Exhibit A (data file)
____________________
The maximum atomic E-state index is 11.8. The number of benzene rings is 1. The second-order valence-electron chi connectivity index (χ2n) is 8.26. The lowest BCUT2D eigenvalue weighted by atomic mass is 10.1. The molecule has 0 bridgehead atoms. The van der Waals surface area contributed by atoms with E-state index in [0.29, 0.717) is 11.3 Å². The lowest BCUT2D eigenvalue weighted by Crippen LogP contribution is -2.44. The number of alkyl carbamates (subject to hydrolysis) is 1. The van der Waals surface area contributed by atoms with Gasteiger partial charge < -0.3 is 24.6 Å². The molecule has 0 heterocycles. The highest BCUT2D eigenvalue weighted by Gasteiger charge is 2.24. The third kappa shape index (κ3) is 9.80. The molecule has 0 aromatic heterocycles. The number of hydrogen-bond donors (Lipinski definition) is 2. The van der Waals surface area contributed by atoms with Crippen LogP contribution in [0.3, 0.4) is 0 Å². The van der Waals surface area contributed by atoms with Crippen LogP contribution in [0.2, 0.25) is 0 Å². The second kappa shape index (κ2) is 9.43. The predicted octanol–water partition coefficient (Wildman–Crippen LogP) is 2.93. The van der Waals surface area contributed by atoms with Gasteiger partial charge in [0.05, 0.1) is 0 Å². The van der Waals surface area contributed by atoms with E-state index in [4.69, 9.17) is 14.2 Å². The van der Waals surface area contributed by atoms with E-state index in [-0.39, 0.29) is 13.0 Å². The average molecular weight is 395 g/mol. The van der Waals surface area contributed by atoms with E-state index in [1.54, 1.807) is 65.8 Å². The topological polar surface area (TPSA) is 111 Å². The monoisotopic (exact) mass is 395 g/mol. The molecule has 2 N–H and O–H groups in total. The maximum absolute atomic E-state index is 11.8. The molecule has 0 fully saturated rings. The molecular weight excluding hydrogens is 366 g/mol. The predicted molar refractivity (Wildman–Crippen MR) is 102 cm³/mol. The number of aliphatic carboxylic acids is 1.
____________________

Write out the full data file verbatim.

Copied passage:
The maximum atomic E-state index is 11.8. The number of benzene rings is 1. The second-order valence-electron chi connectivity index (χ2n) is 8.26. The lowest BCUT2D eigenvalue weighted by atomic mass is 10.1. The molecule has 0 bridgehead atoms. The van der Waals surface area contributed by atoms with E-state index in [0.29, 0.717) is 11.3 Å². The lowest BCUT2D eigenvalue weighted by Crippen LogP contribution is -2.44. The number of alkyl carbamates (subject to hydrolysis) is 1. The van der Waals surface area contributed by atoms with Gasteiger partial charge < -0.3 is 24.6 Å². The molecule has 0 heterocycles. The highest BCUT2D eigenvalue weighted by Gasteiger charge is 2.24. The third kappa shape index (κ3) is 9.80. The molecule has 0 aromatic heterocycles. The number of hydrogen-bond donors (Lipinski definition) is 2. The van der Waals surface area contributed by atoms with Crippen LogP contribution in [0.3, 0.4) is 0 Å². The van der Waals surface area contributed by atoms with Crippen LogP contribution in [0.2, 0.25) is 0 Å². The second kappa shape index (κ2) is 9.43. The predicted octanol–water partition coefficient (Wildman–Crippen LogP) is 2.93. The van der Waals surface area contributed by atoms with Gasteiger partial charge in [0.05, 0.1) is 0 Å². The van der Waals surface area contributed by atoms with E-state index in [4.69, 9.17) is 14.2 Å². The van der Waals surface area contributed by atoms with E-state index in [-0.39, 0.29) is 13.0 Å². The average molecular weight is 395 g/mol. The van der Waals surface area contributed by atoms with E-state index in [1.54, 1.807) is 65.8 Å². The topological polar surface area (TPSA) is 111 Å². The monoisotopic (exact) mass is 395 g/mol. The molecule has 2 N–H and O–H groups in total. The maximum absolute atomic E-state index is 11.8. The molecule has 0 fully saturated rings. The molecular weight excluding hydrogens is 366 g/mol. The predicted molar refractivity (Wildman–Crippen MR) is 102 cm³/mol. The number of aliphatic carboxylic acids is 1.